Biofuel Cell with Enzyme Modified Electrodes to Produce Electricity

This entry was posted by Monday, 1 March, 2010
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French scientists have found a new energy source by extracting electricity from Mother Nature’s original power plants — plants.

The green chlorophyll in plants helps them convert carbon dioxide and water into glucose and oxygen in the presence of sunlight, using a complex series of chemical reactions that humans have never been able to replicate. But scientists at France’s Centre de Recherche Paul Pascal have created a biofuel cell, made of two enzyme-modified electrodes, that can generate electricity using the glucose and oxygen produced by plants during photosynthesis.

Inserted into a cactus leaf, the cell generated a charge of 9 watts per square centimeter, but the output is relative to light intensity, which means that shining a brighter light on the cactus produces more power. The researchers say this technology could one day be used as an environmentally friendly way to convert solar energy into electricity without the need for photovoltaic panels.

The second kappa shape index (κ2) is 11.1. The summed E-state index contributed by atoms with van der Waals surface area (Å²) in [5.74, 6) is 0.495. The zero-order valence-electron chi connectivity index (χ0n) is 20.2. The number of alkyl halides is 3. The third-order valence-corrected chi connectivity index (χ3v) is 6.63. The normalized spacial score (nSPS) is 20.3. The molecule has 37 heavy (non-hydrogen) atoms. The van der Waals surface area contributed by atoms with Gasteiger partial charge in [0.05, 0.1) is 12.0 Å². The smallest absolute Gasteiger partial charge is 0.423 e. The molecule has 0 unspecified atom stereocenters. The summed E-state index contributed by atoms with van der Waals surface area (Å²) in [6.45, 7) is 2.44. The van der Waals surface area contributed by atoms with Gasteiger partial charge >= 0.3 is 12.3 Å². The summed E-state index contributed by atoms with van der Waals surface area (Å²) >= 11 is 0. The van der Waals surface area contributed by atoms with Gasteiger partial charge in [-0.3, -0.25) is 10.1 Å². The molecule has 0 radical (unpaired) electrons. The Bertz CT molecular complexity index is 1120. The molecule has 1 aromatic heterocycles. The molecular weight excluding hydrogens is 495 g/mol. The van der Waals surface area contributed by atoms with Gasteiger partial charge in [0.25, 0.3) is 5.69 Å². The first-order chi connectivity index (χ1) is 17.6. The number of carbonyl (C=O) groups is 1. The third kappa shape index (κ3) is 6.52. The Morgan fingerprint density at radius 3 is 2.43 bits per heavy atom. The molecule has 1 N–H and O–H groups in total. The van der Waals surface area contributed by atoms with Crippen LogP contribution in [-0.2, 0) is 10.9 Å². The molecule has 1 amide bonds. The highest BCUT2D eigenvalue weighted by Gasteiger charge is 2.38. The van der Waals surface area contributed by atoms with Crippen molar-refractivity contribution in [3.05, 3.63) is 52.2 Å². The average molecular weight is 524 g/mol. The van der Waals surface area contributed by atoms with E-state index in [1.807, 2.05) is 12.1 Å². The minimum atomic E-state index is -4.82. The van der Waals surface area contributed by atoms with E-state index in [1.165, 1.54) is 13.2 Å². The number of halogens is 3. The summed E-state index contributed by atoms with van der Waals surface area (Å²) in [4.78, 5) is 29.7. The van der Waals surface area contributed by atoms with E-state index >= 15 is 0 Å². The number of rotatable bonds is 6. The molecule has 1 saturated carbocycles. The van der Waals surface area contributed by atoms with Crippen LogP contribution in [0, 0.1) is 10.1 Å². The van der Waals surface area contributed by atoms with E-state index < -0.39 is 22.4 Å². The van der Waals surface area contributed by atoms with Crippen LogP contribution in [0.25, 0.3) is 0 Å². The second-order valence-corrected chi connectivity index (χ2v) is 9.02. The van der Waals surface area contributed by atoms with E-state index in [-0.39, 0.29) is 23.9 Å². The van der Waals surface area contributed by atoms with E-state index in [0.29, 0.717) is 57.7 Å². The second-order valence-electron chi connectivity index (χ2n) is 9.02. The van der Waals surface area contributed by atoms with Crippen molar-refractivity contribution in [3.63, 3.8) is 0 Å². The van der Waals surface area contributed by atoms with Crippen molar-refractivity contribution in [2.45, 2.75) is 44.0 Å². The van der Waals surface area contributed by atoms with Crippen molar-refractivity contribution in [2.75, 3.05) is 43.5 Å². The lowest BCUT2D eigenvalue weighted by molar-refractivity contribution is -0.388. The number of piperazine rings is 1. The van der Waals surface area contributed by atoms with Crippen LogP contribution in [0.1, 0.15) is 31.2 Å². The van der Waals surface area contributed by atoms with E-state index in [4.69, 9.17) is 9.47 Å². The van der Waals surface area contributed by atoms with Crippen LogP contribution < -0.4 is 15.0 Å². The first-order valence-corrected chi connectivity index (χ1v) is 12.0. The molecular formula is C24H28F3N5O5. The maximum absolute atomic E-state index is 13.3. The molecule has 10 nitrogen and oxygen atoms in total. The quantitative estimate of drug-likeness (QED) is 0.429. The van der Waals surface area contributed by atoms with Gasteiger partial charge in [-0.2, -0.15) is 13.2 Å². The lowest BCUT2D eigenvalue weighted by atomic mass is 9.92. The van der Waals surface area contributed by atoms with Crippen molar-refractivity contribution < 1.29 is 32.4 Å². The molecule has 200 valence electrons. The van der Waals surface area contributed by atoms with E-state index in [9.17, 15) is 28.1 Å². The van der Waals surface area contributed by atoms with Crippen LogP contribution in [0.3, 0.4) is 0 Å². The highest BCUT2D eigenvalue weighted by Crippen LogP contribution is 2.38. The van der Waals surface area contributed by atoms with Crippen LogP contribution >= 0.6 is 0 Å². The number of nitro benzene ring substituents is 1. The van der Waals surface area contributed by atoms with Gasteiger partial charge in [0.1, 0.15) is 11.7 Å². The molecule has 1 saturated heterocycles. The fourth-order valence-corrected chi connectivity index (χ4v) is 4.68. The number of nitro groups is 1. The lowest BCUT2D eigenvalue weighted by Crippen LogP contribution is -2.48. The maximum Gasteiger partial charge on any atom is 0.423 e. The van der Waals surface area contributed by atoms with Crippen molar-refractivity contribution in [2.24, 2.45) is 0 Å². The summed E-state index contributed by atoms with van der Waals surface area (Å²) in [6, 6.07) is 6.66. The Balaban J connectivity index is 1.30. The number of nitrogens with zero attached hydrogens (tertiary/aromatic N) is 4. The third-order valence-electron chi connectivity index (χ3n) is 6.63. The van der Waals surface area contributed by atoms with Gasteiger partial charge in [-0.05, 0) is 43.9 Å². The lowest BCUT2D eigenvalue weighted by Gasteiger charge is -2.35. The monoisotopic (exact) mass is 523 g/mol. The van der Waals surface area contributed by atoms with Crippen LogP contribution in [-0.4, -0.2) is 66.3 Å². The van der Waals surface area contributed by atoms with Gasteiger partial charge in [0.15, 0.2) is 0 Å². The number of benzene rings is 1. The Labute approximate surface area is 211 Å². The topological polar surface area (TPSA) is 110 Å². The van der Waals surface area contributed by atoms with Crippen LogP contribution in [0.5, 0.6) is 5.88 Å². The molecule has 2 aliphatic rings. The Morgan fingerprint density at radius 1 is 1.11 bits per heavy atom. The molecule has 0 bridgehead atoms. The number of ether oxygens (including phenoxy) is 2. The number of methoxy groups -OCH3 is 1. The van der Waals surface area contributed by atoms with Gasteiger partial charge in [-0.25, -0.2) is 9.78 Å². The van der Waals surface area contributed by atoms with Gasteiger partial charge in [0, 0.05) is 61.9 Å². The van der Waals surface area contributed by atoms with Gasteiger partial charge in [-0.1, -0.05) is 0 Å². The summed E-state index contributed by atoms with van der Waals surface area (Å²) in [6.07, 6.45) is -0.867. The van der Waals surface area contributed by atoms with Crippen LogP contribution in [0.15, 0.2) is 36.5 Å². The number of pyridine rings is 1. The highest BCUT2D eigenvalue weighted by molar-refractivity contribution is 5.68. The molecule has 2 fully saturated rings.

One Response to “Biofuel Cell with Enzyme Modified Electrodes to Produce Electricity”

  1. Mckenzee Blake

    The researchers showed that a biofuel cell inserted in a cactus leaf could generate power of 9 μW per cm2.

    Because this yield was proportional to light intensity, stronger illumination accelerated the production of glucose and O2 (photosynthesis), so more fuel was available to operate the cell.

    In the future, this system could ultimately form the basis for a new strategy for the environmentally-friendly and renewable transformation of solar energy into electrical energy !

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